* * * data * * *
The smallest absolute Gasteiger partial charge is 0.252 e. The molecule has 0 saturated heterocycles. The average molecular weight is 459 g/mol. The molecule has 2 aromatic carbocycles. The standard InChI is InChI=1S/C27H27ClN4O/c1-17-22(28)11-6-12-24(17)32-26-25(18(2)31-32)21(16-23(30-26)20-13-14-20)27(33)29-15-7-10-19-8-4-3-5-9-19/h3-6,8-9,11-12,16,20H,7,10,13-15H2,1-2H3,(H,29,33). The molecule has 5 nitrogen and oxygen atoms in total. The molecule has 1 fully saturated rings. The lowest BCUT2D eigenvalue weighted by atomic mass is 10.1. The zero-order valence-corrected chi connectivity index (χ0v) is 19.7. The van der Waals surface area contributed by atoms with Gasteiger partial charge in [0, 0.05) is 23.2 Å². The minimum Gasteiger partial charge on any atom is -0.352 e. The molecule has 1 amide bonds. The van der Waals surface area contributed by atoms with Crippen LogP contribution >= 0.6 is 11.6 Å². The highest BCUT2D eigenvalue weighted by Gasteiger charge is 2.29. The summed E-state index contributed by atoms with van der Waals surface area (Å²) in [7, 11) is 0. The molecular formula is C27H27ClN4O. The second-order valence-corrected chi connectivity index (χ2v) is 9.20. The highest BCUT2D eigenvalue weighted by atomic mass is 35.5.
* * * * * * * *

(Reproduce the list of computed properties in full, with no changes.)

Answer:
The smallest absolute Gasteiger partial charge is 0.252 e. The molecule has 0 saturated heterocycles. The average molecular weight is 459 g/mol. The molecule has 2 aromatic carbocycles. The standard InChI is InChI=1S/C27H27ClN4O/c1-17-22(28)11-6-12-24(17)32-26-25(18(2)31-32)21(16-23(30-26)20-13-14-20)27(33)29-15-7-10-19-8-4-3-5-9-19/h3-6,8-9,11-12,16,20H,7,10,13-15H2,1-2H3,(H,29,33). The molecule has 5 nitrogen and oxygen atoms in total. The molecule has 1 fully saturated rings. The lowest BCUT2D eigenvalue weighted by atomic mass is 10.1. The zero-order valence-corrected chi connectivity index (χ0v) is 19.7. The van der Waals surface area contributed by atoms with Gasteiger partial charge in [0, 0.05) is 23.2 Å². The minimum Gasteiger partial charge on any atom is -0.352 e. The molecule has 1 amide bonds. The van der Waals surface area contributed by atoms with Crippen LogP contribution >= 0.6 is 11.6 Å². The highest BCUT2D eigenvalue weighted by Gasteiger charge is 2.29. The summed E-state index contributed by atoms with van der Waals surface area (Å²) in [7, 11) is 0. The molecular formula is C27H27ClN4O. The second-order valence-corrected chi connectivity index (χ2v) is 9.20. The highest BCUT2D eigenvalue weighted by atomic mass is 35.5.